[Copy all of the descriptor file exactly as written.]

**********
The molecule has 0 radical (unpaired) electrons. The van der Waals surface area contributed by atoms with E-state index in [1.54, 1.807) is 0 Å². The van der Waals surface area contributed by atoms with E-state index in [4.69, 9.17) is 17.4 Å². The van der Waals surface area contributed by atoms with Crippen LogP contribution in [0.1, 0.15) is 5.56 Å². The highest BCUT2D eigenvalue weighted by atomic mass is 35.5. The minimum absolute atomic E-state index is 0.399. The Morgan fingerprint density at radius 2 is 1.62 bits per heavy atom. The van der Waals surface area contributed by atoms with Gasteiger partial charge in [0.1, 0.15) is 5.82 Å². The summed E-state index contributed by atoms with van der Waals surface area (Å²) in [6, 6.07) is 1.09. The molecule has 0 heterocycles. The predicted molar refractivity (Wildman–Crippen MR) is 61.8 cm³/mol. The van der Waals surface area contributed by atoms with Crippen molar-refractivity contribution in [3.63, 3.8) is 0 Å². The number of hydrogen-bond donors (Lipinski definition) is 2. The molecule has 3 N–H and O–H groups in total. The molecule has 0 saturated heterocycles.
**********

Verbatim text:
The molecule has 0 radical (unpaired) electrons. The van der Waals surface area contributed by atoms with E-state index in [1.54, 1.807) is 0 Å². The van der Waals surface area contributed by atoms with E-state index in [4.69, 9.17) is 17.4 Å². The van der Waals surface area contributed by atoms with Crippen LogP contribution in [0.1, 0.15) is 5.56 Å². The highest BCUT2D eigenvalue weighted by atomic mass is 35.5. The minimum absolute atomic E-state index is 0.399. The Morgan fingerprint density at radius 2 is 1.62 bits per heavy atom. The van der Waals surface area contributed by atoms with Gasteiger partial charge in [0.1, 0.15) is 5.82 Å². The summed E-state index contributed by atoms with van der Waals surface area (Å²) in [6, 6.07) is 1.09. The molecule has 0 heterocycles. The predicted molar refractivity (Wildman–Crippen MR) is 61.8 cm³/mol. The van der Waals surface area contributed by atoms with Crippen molar-refractivity contribution in [3.63, 3.8) is 0 Å². The number of hydrogen-bond donors (Lipinski definition) is 2. The molecule has 3 N–H and O–H groups in total. The molecule has 0 saturated heterocycles.